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ICO Data Protection Enforcement Guidance

Thomas Prince


Minute Read

4 Jun 2024

ICO Data Protection Enforcement Guidance

Thomas Prince


Minute Read

4 Jun 2024

𝙎𝙤𝙪𝙧𝙘𝙚: 𝙎𝙊𝙈𝙆𝙄𝘿 𝙫𝙞𝙖 𝘼𝙙𝙤𝙗𝙚 𝙎𝙩𝙤𝙘𝙠

The Information Commissioner’s Office has issued new fining guidance which is intended to provide clarity to organisations on how the ICO approaches using its powers to issue fines and taking other enforcement action.

The guidance explains the factors the regulator will consider when deciding the seriousness of a breach of data protection legislation. Amongst the key messages is confirmation that the ICO is likely to perceive breaches involving certain categories of personal data as more serious infractions. These categories include:

  • ‘special category’ personal data (e.g. data revealing racial or ethnic origin, political opinions, religious or philosophical beliefs);

  • criminal offence data;

  • sensitive personal data such as passports, driving licenses, private communications (especially those containing intimate details);

  • location data;

  • financial data; and

  • background.

Any inclusion of these types of personal information within the scope of a data breach will generally lead the ICO to conclude the infringement is a serious one, warranting more significant enforcement action. Conversely, the implication is that personal data which falls outside of this may be treated as less seriously.

The guidance also clarifies additional circumstances where the regulator may be minded to impose a fine, beyond just data protection breaches. These circumstances include where an organisation:

  • fails to provide information the ICO reasonably requires;

  • denies the ICO access to inspect documents or data; and

  • does not comply with the requirements set out in an ICO enforcement notice, such as orders to rectify or erase personal data.

Further, the guidance explains how the ICO will consider the manner in which it became aware of any infringement as a key factor in assessing what level of punishment to impose. If an organisation proactively notifies the ICO of a breach, this may be viewed as a mitigating factor, provided the regulator was not already aware of the issue. On the other hand, if the ICO discovers the infringement through a complaint, media coverage, or its own intelligence-gathering, this will be considered a neutral factor.

Where the ICO is satisfied that an organisation has failed to comply with UK GDPR, or DPA 2018 it may impose a maximum penalty of £17,500,000 or 4% of total worldwide annual turnover in the preceding financial year.

If the ICO decides to issue a penalty, it will follow a five-step approach when calculating the fine taking into account:

  1. an assessment of the severity of the infringement;

  2. consideration of the organisation's (group) turnover;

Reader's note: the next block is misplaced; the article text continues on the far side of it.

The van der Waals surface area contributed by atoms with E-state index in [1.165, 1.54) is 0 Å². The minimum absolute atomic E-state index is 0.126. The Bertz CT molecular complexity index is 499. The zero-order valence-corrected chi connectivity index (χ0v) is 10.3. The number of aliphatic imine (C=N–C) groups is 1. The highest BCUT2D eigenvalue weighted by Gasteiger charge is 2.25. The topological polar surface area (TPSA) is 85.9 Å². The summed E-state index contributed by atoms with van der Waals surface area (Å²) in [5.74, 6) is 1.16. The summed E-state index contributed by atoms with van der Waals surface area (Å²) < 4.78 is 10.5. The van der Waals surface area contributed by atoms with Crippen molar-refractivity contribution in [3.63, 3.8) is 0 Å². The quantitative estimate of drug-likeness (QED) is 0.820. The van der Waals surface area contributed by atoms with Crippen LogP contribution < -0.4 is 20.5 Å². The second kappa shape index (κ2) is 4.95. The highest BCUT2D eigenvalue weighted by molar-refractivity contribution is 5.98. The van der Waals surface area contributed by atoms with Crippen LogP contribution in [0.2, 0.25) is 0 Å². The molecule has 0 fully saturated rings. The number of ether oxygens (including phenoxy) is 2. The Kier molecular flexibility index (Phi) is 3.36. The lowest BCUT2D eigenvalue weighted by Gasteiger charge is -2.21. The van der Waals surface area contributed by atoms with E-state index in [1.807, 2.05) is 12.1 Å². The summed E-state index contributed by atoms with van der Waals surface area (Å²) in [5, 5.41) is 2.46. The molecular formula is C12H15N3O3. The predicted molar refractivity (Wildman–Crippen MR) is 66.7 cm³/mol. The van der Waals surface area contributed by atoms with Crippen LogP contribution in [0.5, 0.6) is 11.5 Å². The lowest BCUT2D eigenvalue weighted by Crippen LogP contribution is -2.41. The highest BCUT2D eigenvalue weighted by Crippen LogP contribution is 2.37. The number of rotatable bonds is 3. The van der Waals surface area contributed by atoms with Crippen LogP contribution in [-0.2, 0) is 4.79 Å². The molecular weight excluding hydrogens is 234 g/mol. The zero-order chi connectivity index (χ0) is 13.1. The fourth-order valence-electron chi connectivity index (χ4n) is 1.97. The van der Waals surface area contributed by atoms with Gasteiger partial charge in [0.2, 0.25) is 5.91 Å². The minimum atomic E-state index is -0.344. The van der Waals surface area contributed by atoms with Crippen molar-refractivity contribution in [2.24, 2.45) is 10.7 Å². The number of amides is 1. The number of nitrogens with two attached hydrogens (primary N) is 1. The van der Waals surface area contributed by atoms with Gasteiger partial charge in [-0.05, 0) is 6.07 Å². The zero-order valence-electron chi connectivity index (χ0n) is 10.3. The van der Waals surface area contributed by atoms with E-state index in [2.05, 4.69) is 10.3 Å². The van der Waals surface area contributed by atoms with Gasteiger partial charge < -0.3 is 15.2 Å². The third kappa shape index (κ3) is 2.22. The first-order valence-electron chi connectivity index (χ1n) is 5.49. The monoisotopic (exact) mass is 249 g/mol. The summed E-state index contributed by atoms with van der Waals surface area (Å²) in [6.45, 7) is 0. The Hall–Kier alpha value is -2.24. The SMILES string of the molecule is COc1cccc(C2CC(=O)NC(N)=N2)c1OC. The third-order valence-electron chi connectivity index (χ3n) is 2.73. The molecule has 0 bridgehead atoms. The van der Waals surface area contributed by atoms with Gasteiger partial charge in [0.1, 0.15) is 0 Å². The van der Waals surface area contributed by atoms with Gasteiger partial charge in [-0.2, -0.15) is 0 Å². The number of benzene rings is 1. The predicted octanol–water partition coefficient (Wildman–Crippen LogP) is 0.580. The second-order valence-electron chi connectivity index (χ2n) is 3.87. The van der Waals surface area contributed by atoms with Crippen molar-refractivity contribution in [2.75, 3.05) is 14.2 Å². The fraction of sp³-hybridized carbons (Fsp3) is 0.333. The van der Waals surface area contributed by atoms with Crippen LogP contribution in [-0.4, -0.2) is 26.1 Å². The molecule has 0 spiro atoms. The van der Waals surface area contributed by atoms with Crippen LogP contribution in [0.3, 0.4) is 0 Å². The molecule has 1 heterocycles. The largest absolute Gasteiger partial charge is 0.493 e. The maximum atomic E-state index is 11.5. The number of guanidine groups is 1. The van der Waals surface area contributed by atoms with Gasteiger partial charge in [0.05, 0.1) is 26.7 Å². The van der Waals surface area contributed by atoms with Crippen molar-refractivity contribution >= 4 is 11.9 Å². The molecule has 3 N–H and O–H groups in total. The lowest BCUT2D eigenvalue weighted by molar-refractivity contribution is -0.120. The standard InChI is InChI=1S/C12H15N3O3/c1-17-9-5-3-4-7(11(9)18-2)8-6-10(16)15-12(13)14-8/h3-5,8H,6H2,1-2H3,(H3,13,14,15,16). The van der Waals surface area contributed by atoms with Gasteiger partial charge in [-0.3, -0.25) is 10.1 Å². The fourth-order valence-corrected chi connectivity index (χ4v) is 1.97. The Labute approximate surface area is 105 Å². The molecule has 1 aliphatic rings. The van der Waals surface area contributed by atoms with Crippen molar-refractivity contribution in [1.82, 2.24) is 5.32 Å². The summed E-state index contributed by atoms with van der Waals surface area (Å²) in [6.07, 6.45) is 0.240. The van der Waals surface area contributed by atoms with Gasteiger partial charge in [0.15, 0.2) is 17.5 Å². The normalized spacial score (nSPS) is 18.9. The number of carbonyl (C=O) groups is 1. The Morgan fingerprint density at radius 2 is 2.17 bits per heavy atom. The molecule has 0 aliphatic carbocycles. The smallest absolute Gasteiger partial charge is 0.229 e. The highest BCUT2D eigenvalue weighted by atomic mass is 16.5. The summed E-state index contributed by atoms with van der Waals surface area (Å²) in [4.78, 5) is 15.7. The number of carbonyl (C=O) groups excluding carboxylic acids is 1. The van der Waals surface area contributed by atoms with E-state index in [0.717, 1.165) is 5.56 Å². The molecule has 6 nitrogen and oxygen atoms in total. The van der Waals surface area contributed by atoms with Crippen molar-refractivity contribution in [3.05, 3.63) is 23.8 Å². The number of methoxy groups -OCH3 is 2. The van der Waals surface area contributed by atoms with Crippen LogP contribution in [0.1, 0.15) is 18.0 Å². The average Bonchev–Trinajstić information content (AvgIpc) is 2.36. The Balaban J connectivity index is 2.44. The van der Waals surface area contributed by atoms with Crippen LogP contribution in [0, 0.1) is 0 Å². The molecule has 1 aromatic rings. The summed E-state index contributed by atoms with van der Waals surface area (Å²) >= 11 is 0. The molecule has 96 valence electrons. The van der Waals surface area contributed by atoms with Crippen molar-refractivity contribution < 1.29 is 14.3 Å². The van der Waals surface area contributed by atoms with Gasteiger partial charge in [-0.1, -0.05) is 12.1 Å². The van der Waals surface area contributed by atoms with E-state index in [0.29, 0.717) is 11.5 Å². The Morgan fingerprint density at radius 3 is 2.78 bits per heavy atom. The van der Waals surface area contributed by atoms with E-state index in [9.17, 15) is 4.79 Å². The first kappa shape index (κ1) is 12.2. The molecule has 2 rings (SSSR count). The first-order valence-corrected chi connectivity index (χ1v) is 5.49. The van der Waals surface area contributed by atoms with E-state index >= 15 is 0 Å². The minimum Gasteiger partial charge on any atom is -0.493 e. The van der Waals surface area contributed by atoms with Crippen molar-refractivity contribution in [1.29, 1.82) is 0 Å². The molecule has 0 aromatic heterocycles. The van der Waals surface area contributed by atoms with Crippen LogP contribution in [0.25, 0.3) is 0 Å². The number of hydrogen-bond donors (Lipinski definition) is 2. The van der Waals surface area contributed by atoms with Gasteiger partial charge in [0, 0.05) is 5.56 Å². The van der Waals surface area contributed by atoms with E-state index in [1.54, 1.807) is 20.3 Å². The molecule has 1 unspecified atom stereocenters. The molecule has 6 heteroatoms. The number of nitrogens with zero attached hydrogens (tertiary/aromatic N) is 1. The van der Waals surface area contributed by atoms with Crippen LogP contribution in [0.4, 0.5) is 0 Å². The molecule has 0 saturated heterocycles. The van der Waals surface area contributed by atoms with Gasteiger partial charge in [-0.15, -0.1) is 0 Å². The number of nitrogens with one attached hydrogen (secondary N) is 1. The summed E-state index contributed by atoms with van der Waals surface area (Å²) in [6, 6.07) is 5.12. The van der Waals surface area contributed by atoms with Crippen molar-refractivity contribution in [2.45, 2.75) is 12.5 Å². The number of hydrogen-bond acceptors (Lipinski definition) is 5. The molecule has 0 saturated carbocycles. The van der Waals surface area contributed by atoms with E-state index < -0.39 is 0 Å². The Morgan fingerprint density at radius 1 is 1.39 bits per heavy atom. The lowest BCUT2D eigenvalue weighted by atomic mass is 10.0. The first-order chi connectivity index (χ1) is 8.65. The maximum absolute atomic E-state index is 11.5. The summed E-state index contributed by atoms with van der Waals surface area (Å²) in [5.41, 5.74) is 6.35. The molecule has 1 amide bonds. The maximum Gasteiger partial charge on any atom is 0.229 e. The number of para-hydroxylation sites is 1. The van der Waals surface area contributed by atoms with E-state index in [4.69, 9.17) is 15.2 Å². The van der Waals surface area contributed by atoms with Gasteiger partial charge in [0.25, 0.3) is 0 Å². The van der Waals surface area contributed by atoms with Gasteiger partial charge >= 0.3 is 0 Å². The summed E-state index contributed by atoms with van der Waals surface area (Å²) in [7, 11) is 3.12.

3. Calculation of the starting point having regard to the seriousness of the infringement;

  4. making relevant adjustments to account for any aggravating or mitigating factors. Such factors include:    

    1. action taken to mitigate damage suffered by data subjects;

    2. the degree of responsibility of the controller or processor;

    3.  relevant previous infringements by the controller or processor;

    4. the degree of cooperation with the Commissioner;

    5. the manner in which the infringement became known to the Commissioner;

    6. measures previously ordered against the controller or processor;

    7. adherence to approved codes of conduct or certification mechanisms; and

    8. any other aggravating or mitigating factors; and

  5. evaluation of whether the final fine amount is effective, proportionate, and dissuasive insofar as whether imposing a fine would achieve the objectives of ensuring compliance or providing an appropriate sanction (i.e. effectiveness) before considering whether the imposition of a fine will act as a genuine deterrent to future non-compliance (i.e. dissuasiveness).

The guidance emphasises that the process of determining fines is not a rigid, prescribed one. Instead, each fine will be assessed on a case-by-case basis, taking into account the unique circumstances of the situation. This will involve a degree of evaluation and the exercise of judgement by the regulator.

This is all useful in interpreting the attitude of the regulator to fines and should allow a greater degree of insight into the actual level of risk associated with data breaches when assessed alongside the measures which organisations have in place to manage and mitigate these risks. With that in mind, organisations that underpin compliance with processes and clear strategies should be able to rest slightly easier.

If you require any assistance or more information on this matter, don't hesitate to get in contact with our Partner and Head of Commercial Thomas Prince.

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